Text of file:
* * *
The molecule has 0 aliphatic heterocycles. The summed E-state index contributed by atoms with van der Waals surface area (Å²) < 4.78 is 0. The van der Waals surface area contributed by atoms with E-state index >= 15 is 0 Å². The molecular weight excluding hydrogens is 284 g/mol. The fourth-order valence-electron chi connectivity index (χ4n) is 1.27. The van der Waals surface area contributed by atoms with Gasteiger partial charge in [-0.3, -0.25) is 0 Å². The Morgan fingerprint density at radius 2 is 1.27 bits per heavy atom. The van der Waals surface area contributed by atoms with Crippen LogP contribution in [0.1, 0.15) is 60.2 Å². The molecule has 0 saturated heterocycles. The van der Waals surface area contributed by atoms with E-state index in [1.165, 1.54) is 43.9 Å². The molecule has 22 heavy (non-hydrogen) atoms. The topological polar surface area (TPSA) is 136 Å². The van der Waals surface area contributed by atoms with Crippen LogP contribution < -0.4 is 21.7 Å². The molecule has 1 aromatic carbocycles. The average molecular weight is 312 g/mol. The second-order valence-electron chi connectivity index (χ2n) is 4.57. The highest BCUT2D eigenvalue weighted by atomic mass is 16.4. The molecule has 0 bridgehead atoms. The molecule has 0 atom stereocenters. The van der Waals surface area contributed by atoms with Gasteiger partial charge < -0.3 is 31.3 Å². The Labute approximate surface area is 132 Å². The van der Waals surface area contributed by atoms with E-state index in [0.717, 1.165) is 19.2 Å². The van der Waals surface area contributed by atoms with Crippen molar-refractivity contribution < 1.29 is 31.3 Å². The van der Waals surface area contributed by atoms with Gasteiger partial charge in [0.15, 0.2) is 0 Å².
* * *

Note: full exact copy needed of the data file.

The molecule has 0 aliphatic heterocycles. The summed E-state index contributed by atoms with van der Waals surface area (Å²) < 4.78 is 0. The van der Waals surface area contributed by atoms with E-state index >= 15 is 0 Å². The molecular weight excluding hydrogens is 284 g/mol. The fourth-order valence-electron chi connectivity index (χ4n) is 1.27. The van der Waals surface area contributed by atoms with Gasteiger partial charge in [-0.3, -0.25) is 0 Å². The Morgan fingerprint density at radius 2 is 1.27 bits per heavy atom. The van der Waals surface area contributed by atoms with Crippen LogP contribution in [0.1, 0.15) is 60.2 Å². The molecule has 0 saturated heterocycles. The van der Waals surface area contributed by atoms with E-state index in [1.165, 1.54) is 43.9 Å². The molecule has 22 heavy (non-hydrogen) atoms. The topological polar surface area (TPSA) is 136 Å². The van der Waals surface area contributed by atoms with Crippen LogP contribution < -0.4 is 21.7 Å². The molecule has 1 aromatic carbocycles. The average molecular weight is 312 g/mol. The second-order valence-electron chi connectivity index (χ2n) is 4.57. The highest BCUT2D eigenvalue weighted by atomic mass is 16.4. The molecule has 0 bridgehead atoms. The molecule has 0 atom stereocenters. The van der Waals surface area contributed by atoms with Gasteiger partial charge < -0.3 is 31.3 Å². The Labute approximate surface area is 132 Å². The van der Waals surface area contributed by atoms with E-state index in [0.717, 1.165) is 19.2 Å². The van der Waals surface area contributed by atoms with Crippen molar-refractivity contribution < 1.29 is 31.3 Å². The van der Waals surface area contributed by atoms with Gasteiger partial charge in [0.15, 0.2) is 0 Å².